WILMINGTON, N.C. — John Fought should have been wearing the signature fedora that Indiana Jones adorned during his famous movies. Or at least the oversized Newsboy-style lid that Donald Ross usually placed on his bald head.
Either hat would have suited the occasion for the course project that Fought – U.S. Amateur and PGA Tour winner turned sleuth and course architect – stumbled upon when making a late 2013 site visit to the southeastern North Carolina coastal town of Wilmington.
The city was courting course architects to revive its raggedy, Ross-designed 1926 Wilmington Municipal Course and Fought, 63, is a longtime Ross fanatic. On his first walk-around, Fought quickly noticed the greens were … boring and mysterious. So he traveled to the historic Tufts Archives in Pinehurst and dug into the treasure trove of Ross letters and drawings, the same place where he studied before renovating nearby Pine Needles a decade earlier.
Fought came away with a true rarity – Ross plans that had never been put to practice. Rolling green complexes were drawn up in the 1920s with notes in the margins. But due to The Great Depression and an ongoing lack of funds, the greens were originally developed as sand greens and were extremely scaled-down small circles.
“I would stake my reputation on the fact that the greens were never built. That was so easy to see,” Fought said. “This project was so much fun, discovering the original intentions and finding remnants of the sand greens. I got to interpret Ross’ plans, use a little artistic license – and it was a delightful experience.”
What transpired is an inspirational confluence of public golf and a city finding a financial way to improve a local institution. Fought’s rebuild and doubling in size of the greens and surrounds in 2014 cost $1.49 million, which the city funded through the longtime use of a unique Enterprise Fund that separates the course’s business from the remainder of Wilmington’s governmental activities.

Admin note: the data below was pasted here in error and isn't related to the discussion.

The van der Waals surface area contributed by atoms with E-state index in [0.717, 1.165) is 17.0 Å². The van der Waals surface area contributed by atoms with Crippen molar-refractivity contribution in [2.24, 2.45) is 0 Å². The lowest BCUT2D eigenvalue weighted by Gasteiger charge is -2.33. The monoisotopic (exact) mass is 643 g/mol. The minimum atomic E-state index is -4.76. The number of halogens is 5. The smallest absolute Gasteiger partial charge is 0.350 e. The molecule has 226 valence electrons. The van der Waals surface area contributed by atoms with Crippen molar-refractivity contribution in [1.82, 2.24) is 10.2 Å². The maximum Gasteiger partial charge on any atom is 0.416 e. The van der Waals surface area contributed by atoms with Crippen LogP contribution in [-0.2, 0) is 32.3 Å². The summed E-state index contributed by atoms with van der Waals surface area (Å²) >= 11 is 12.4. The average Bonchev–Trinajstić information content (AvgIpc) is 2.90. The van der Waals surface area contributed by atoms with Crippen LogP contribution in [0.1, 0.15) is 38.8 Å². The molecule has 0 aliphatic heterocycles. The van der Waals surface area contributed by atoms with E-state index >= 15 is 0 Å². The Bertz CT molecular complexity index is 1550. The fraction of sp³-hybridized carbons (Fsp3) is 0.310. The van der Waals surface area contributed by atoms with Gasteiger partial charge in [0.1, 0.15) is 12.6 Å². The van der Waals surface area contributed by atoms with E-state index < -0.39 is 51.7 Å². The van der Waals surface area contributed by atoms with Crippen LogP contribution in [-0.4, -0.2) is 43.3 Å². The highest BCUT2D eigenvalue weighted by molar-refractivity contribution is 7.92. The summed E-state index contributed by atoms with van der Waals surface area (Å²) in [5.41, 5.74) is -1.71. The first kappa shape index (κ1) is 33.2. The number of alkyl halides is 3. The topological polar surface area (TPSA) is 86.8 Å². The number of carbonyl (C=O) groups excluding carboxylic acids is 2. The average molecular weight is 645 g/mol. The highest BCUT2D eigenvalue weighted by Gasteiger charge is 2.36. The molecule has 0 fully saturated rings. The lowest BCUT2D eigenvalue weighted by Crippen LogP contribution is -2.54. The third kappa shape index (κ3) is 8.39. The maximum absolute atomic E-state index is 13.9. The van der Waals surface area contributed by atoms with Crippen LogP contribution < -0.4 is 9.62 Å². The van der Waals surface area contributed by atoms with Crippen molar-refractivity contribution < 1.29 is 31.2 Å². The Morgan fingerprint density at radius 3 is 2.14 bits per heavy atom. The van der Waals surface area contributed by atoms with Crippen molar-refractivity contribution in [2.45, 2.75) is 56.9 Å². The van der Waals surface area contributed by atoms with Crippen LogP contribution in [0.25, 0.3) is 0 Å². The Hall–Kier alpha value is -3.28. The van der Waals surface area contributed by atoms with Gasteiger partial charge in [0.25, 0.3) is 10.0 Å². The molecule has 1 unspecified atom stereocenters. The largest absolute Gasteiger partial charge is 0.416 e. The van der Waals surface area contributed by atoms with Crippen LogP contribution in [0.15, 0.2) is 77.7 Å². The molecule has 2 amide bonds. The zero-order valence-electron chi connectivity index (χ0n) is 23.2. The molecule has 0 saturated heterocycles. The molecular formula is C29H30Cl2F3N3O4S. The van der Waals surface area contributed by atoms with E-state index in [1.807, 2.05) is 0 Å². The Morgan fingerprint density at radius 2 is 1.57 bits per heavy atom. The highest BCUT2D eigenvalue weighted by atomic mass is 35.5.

“The Muni” is a throwback with approximately 45,000 rounds annually and green fees less than $30 to walk (tee boxes are mere steps from greens). A round can easily be consumed in four hours or less.
Even though the scorecards and course sign bear a “A Donald Ross Tradition” logo, locals have always called the course simply “The Muni” – not the most endearing term in golf vernacular. But the term resonates here among locals pulling carts, driving disabled-accessible carts with blue flags, devoted amateurs and juniors. Even the most popular hat for sale in the low-slung, one-story clubhouse simply states “The Muni.”
Bisected by a two-lane road and halfway between downtown and Wrightsville Beach, the par-71 course maxes out at 6,800 yards on mildly rolling terrain. The four par 3s vary from the 146-yard eighth to the brutish 268-yard 16th. Two of the three par 5s, the second and 12th, flow side by side as dogleg rights with a creek to navigate en route to elevated greens.
The First Tee of Greater Wilmington’s brand new three-hole facility, also designed by Fought, sits right of the ninth fairway, protected by a large net and funded largely by the one-time visit of the PGA Tour’s Wells Fargo Championship to nearby, exclusively private Eagle Point Golf Club in May.
“The majority of my work is on high-end private clubs,” Fought said. “But I grew up on a municipal course in Portland, Oregon. The real game of golf is played at municipal golf courses. It’s like the auto industry – most people don’t drive luxury cars. Hopefully, this will be a sign that you can make a fine public course with a little hard work.”
Ward Clayton has been involved with golf communications for 30-plus years, including the Augusta Chronicle and PGA Tour and currently with Signature Group and Clayton Communications. He lives in St. Johns, Fla.